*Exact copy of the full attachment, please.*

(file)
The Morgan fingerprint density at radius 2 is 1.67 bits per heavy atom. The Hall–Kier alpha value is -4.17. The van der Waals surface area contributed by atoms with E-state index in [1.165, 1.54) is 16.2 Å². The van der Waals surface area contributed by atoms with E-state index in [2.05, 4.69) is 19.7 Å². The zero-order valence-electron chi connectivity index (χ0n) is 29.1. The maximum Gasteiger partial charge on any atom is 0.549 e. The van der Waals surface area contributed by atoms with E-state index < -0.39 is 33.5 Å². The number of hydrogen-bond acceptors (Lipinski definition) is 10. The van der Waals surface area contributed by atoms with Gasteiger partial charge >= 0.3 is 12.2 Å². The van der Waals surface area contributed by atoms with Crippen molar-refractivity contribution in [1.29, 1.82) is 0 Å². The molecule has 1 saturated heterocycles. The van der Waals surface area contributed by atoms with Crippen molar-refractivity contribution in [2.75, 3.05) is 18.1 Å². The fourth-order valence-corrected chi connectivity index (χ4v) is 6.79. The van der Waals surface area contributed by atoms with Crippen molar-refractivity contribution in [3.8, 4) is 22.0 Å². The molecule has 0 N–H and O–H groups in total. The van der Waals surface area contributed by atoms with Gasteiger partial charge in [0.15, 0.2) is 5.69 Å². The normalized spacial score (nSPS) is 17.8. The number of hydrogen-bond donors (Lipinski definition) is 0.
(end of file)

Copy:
The Morgan fingerprint density at radius 2 is 1.67 bits per heavy atom. The Hall–Kier alpha value is -4.17. The van der Waals surface area contributed by atoms with E-state index in [1.165, 1.54) is 16.2 Å². The van der Waals surface area contributed by atoms with E-state index in [2.05, 4.69) is 19.7 Å². The zero-order valence-electron chi connectivity index (χ0n) is 29.1. The maximum Gasteiger partial charge on any atom is 0.549 e. The van der Waals surface area contributed by atoms with E-state index < -0.39 is 33.5 Å². The number of hydrogen-bond acceptors (Lipinski definition) is 10. The van der Waals surface area contributed by atoms with Gasteiger partial charge >= 0.3 is 12.2 Å². The van der Waals surface area contributed by atoms with Crippen molar-refractivity contribution in [1.29, 1.82) is 0 Å². The molecule has 1 saturated heterocycles. The van der Waals surface area contributed by atoms with Crippen molar-refractivity contribution in [2.75, 3.05) is 18.1 Å². The fourth-order valence-corrected chi connectivity index (χ4v) is 6.79. The van der Waals surface area contributed by atoms with Crippen molar-refractivity contribution in [3.8, 4) is 22.0 Å². The molecule has 0 N–H and O–H groups in total. The van der Waals surface area contributed by atoms with Gasteiger partial charge in [0.15, 0.2) is 5.69 Å². The normalized spacial score (nSPS) is 17.8. The number of hydrogen-bond donors (Lipinski definition) is 0.